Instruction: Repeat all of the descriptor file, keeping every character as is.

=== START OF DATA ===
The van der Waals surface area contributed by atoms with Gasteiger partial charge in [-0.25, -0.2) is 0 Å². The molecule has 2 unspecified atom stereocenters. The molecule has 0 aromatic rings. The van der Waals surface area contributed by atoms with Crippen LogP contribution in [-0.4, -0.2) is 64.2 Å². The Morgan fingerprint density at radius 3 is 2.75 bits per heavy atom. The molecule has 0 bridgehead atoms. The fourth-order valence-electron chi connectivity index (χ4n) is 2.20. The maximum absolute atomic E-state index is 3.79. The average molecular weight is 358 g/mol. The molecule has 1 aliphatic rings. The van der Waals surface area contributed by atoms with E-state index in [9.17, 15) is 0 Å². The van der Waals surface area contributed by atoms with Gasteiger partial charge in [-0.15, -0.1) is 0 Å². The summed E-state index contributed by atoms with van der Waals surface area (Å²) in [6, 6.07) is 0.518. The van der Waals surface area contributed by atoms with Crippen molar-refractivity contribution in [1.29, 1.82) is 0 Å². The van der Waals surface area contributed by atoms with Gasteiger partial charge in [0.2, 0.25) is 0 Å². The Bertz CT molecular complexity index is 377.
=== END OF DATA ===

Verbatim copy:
The van der Waals surface area contributed by atoms with Gasteiger partial charge in [-0.25, -0.2) is 0 Å². The molecule has 2 unspecified atom stereocenters. The molecule has 0 aromatic rings. The van der Waals surface area contributed by atoms with Crippen LogP contribution in [-0.4, -0.2) is 64.2 Å². The Morgan fingerprint density at radius 3 is 2.75 bits per heavy atom. The molecule has 0 bridgehead atoms. The fourth-order valence-electron chi connectivity index (χ4n) is 2.20. The maximum absolute atomic E-state index is 3.79. The average molecular weight is 358 g/mol. The molecule has 1 aliphatic rings. The van der Waals surface area contributed by atoms with E-state index in [9.17, 15) is 0 Å². The van der Waals surface area contributed by atoms with Gasteiger partial charge in [-0.15, -0.1) is 0 Å². The summed E-state index contributed by atoms with van der Waals surface area (Å²) in [6, 6.07) is 0.518. The van der Waals surface area contributed by atoms with Crippen molar-refractivity contribution in [1.29, 1.82) is 0 Å². The van der Waals surface area contributed by atoms with Gasteiger partial charge in [0.2, 0.25) is 0 Å². The Bertz CT molecular complexity index is 377.